# How to make a Histogram

How to use ggplot

tutorial
Author

Miriam Heiss

Published

July 30, 2022

A Histogram is another kind of graph that you can make with `ggplot()`. You start the same way as a scatterplot, but you have a different `geom`. You only provide an x in `aes` because the Histogram builds the y for you. Let’s start!

## Libraries

Here, I’m loading my libraries. The package tidyverse has eight packages in it, including ggplot. The package primer.data has more datasets than the ones built into R.

Code
``````library(tidyverse)
library(primer.data)``````

## Choosing the Data

Here, we are going to run the code `data()`. This will show us a list of datasets we can use.

Code
``data()``

Let’s use the data nobel. If you want to see the dataset, type `glimpse(nobel)` into your console

## Starting the Histogram

It’s time to start plotting! Type `ggplot()`. That will be the start of your graph. If you run it now, it will be blank, because we don’t have any data yet!

Code
``ggplot()``

Now we add the data to it inside of `ggplot()`. Set data equal to nobel.

Code
``ggplot(data = nobel)``

It should still be blank, because we have not added an `x` or a `geom`. Let’s set x = year, inside of `mapping = aes()`.

Code
``````ggplot(data = nobel,
mapping = aes(x = year))``````

Great! Now we have an empty graph, instead of a blank canvas!

## The Geom

Now, we need to add a `geom`. Add another layer with ‘+’. Make the `geom` a Histogram.

Code
``````ggplot(data = nobel,
mapping = aes(x = year)) +
geom_histogram()``````

Now, we are going to add color!

## Borders and Fill

There are 2 different types of color in Histograms. Fill and Color. Color is an argument within `geom_histogram()`, and fill is an argument in `aes` We are going to change fill to field, and color to white

Code
``````ggplot(data = nobel,
mapping = aes(x = year,
fill = field)) +
geom_histogram(color = "white")``````

That looks super nice! Now we can see the separate sections of each bin in the Histogram.

### Changing the Fill Colors (1)

Now what if we want to change the fill colors of each of the sections? That is going to be a separate argument, we will put it before the `geom` called `scale_fill_manual`. We need to choose 6 distinct colors to put in the argument. The `(values = c())` makes it a list. Let’s just use the rainbow for our colors, as all of them are built in to R. Remember to add a ‘+’ after `"purple"))` or there will just be an empty graph.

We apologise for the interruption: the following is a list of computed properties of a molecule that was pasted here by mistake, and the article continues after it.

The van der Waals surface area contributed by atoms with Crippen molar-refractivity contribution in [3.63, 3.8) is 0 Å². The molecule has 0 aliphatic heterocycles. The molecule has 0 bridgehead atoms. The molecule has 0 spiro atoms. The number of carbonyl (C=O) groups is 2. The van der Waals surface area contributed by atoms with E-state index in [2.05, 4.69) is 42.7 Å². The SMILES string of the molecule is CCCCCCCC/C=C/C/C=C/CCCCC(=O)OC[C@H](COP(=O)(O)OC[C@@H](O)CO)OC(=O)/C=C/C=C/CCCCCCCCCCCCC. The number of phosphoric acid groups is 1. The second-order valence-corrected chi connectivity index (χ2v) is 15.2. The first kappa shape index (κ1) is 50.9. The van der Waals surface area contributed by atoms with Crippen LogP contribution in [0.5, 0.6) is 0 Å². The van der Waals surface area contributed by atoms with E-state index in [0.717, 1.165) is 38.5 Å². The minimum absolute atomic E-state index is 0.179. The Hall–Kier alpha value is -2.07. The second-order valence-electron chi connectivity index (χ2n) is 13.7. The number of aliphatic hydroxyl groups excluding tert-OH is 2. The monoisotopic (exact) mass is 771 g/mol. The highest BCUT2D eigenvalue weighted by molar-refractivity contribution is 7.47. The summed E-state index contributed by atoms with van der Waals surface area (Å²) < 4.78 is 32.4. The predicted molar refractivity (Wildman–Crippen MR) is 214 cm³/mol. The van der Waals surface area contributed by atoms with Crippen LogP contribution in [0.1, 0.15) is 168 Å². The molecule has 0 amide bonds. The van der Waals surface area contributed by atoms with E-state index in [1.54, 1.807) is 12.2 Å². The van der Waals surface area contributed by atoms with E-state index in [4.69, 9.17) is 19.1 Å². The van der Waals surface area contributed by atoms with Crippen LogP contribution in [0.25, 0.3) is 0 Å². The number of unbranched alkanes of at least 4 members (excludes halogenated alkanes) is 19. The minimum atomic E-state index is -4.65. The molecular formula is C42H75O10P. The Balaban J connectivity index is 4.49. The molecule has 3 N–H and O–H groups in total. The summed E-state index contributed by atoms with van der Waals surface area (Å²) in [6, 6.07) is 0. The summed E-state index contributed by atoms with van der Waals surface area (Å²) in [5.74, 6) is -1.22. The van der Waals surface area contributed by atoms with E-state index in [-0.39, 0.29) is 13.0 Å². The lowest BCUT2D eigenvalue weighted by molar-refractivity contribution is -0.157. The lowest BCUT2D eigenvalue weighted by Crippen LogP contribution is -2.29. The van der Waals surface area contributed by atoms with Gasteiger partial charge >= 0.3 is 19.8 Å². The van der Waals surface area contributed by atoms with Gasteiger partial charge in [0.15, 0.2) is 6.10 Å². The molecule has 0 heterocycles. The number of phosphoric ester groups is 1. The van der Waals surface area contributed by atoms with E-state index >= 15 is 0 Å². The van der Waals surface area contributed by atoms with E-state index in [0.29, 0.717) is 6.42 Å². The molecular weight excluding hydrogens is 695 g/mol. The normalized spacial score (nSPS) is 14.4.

Code
``````ggplot(data = nobel,
mapping = aes(x = year,
fill = field)) +
scale_fill_manual(values = c("red",
"orange",
"yellow",
"green",
"blue",
"purple")) +
geom_histogram(color = "white")``````

That looks great! Those colors are really bright, though. What if we want custom colors?

### Changing the Fill Colors (2)

Now, we know that we can use the built in colors, but we can also get HEX colors! I found 6 different HEX colors with an online color picker.

Code
``````ggplot(data = nobel,
mapping = aes(x = year,
fill = field)) +
scale_fill_manual(values = c("#f73c39",
"#f79b39",
"#f7ee39",
"#228c14",
"#1e80c7",
"#7c148c")) +
geom_histogram(color = "white")``````

### Changing the Fill Colors (3)

Here is one last way to change the fill colors in a Histogram. We will need to load another Library at the top, called MetBrewer. This has many color palettes from art at the MET. Let’s load it in!

Code
``library(MetBrewer)``

Now let’s add it to our graph.

Code
``````ggplot(data = nobel,
mapping = aes(x = year,
fill = field)) +
scale_fill_manual(values = met.brewer("Signac", 6)) +
geom_histogram(color = "white")``````

I used “Signac”, but there are a lot more options. Just make sure you choose one with enough colors for your legend.

## Labeling

This graph looks nice so far:

But what is the title, what are the axes called, and why is the legend lowercase?

This is where the function `labs()` comes in. `labs()` is short for labels, and it allows you to add a title, subtitle, x axis name, y axis name, and caption. Let’s add some labels.

Code
``````ggplot(data = nobel,
mapping = aes(x = year,
fill = field)) +
scale_fill_manual(values = met.brewer("Signac", 6)) +
geom_histogram(color = "white") +
labs(title = "Nobel prize laureate numbers have gone up in past 50 years",
subtitle = "Physics, Medicine, and Chemistry have largest numbers of laureates",
x = "Year",
y = "Number of laureates")``````

Now, how do we get the lowercase “field” to look nicer? When we labeled x and y, they were both in the `aes()`, and it’s the same way with “field”. The fill is in the `aes()`, so we need to have fill in the `labs()`.

Code
``````ggplot(data = nobel,
mapping = aes(x = year,
fill = field)) +
scale_fill_manual(values = met.brewer("Signac", 6)) +
geom_histogram(color = "white") +
labs(title = "Nobel prize laureate numbers have gone up in past 50 years",
subtitle = "Physics, Medicine, and Chemistry have largest numbers of laureates",
x = "Year",
y = "Number of laureates",
fill = "Field")``````

Now that is a cool looking graph!